Thanks dopey.

  • Tony||

    Maybe rub a couple brain cells together and address the point. I'd hate to think you people were unprincipled tribal morons.

  • Finrod||

    I saw Unprincipled Tribal Morons open for Led Zeppelin once.

  • Unicorn Abattoir||

    nuclear power was invented by the state,

    So what?

    feeds into a centralized (government-run) grid as a public utility

    Privatize the grid

    its risks must be underwritten by the state for a plant to be viable in the first place

    Why?

    and they still require subsidies and grants for any company to bother taking them on

    Mostly due to the cost of federal compliance and regulations run amok.

  • Tony||

    We could operate a windmill with all the hand-waving you're doing.

    Nuclear power is dangerous in a big 'splosiony kind of way. No private entity would ever take on the risk by itself. It cannot, ever, exist as a product of free-market capitalism. The free market would simply bypass it, as it does anything that requires significant investment in basic research or significant enough liability. Not to repeat myself, but it's an odd fucking thing for libertarians to constantly be whoring for--while you piss on the much less statist alternatives because somebody gave them a subsidy once.

  • Unicorn Abattoir||

    The free market would simply bypass it, as it does anything that requires significant investment in basic research or significant enough liability.

    You mean like pharmaceutical R&D and distribution?

  • Tony||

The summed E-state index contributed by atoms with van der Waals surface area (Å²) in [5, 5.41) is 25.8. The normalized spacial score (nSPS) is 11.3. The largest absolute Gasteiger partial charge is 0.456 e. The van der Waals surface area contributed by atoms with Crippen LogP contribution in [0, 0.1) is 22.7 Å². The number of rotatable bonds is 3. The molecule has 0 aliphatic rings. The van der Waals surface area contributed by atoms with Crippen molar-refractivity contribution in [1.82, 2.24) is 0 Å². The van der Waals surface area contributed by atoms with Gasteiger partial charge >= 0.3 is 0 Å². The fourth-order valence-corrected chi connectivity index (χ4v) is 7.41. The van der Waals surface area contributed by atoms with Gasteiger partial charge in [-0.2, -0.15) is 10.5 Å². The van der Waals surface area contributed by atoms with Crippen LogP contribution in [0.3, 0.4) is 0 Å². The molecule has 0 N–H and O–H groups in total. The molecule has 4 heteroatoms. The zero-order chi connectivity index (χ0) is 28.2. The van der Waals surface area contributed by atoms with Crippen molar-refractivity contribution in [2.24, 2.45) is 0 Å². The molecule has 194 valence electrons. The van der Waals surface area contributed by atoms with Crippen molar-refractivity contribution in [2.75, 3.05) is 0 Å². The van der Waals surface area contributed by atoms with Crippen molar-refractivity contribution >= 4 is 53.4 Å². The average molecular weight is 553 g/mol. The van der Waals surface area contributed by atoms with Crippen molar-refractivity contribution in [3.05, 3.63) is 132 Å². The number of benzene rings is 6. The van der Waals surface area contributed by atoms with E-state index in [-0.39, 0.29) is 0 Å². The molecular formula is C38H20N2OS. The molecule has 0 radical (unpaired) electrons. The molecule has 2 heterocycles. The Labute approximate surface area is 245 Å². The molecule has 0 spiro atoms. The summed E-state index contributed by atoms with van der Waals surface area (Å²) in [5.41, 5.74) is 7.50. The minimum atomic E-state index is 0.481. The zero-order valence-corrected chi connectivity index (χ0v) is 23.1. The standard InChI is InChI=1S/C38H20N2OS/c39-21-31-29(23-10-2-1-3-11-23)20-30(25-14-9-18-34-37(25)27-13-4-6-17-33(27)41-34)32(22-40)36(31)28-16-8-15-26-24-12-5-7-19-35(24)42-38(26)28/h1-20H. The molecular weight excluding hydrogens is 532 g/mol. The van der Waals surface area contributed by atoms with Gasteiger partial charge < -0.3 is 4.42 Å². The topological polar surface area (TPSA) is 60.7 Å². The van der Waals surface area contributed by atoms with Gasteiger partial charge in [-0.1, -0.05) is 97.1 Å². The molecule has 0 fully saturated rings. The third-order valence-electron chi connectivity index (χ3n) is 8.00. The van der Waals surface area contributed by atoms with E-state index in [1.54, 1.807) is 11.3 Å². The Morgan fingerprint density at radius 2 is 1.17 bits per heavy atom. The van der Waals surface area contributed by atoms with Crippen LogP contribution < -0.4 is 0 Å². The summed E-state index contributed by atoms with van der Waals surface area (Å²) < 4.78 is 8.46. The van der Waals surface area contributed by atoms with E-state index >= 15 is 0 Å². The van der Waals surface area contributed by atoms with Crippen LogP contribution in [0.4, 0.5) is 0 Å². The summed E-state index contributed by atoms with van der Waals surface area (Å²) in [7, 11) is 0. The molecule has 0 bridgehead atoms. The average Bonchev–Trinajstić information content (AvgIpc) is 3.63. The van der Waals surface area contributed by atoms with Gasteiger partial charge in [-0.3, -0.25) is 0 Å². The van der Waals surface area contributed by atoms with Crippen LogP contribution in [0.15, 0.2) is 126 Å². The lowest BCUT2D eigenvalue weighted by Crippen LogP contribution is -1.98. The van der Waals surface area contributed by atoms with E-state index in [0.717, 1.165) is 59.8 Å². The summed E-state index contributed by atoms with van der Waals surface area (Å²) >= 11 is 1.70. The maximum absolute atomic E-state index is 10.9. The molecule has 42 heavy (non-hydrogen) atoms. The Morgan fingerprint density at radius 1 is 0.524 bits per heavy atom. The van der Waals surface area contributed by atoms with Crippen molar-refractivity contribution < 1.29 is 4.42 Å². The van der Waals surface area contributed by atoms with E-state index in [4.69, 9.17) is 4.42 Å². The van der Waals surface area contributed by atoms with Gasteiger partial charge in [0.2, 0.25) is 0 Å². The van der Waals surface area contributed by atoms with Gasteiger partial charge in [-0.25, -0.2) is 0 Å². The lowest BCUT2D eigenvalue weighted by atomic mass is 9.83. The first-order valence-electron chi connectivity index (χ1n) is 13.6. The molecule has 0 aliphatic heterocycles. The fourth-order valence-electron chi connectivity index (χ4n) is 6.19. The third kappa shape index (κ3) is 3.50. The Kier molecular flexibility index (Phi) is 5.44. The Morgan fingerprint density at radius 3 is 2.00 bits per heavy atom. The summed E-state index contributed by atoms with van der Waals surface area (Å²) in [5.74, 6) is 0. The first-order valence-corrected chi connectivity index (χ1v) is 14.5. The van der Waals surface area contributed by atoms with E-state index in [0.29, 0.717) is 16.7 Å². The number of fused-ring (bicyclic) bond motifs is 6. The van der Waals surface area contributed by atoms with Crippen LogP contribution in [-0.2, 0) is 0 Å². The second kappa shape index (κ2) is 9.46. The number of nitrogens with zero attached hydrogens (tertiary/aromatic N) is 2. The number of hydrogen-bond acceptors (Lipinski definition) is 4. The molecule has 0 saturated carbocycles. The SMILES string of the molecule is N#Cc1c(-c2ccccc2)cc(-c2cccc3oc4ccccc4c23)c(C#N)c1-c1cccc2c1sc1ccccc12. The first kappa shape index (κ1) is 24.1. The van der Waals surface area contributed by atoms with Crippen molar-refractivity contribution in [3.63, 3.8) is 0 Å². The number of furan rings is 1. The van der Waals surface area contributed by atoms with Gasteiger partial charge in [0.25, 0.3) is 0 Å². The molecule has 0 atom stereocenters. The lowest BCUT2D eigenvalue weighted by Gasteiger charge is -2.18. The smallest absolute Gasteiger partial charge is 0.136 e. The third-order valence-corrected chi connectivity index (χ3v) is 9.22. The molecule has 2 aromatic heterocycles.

Like how they'll R&D pills you have to take the rest of your life but not so much ones that will cure you.

    I don't know why it's such a controversial idea that profit motive isn't behind literally everything good that happens. Everyone knew that already forever until your silly little philosophy came along.

  • Ron Bailey||

    T: Asking for a reasonable regulatory regime is not "whoring for" nuclear, and especially not for technologies such as thorium reactors. You wouldn't be accused of whoring for wind and solar power?

  • Tony||

    I have no problem with government subsidies directed to specific ends, not being a libertarian.

  • IceTrey||

    Except that molten salt reactors are walk away safe.

  • Finrod||

    You mean solar power that uses rare earth elements that thanks to US regulation are only mined in China by criminal gangs that pollute horribly?

    That notorious right-wing rag, the New York Times, has the story:

    http://www.nytimes.com/2009/12.....6rare.html

    Yeah. Fuck off, slaver.

  • ||

    But it remains a puzzlement that libertarians love nuclear power so much considering you could plausibly make a nuclear power plant the symbol of statism, while solar power is by nature decentralized and far more entrepreneurial.

    If I'm not mistaken, hammers, sickles, stars, and fists can plausibly be made into symbols of statism and at least a couple of them are explicitly individually identified.

    Anybody could conceivably collect enough uranium to run a reactor the same way anybody could set up an array of mirrors to act as a death ray or use a solar steam plant to contaminate the ground water...

  • IceTrey||

    I'm pretty sure Einstein discovered nuclear power.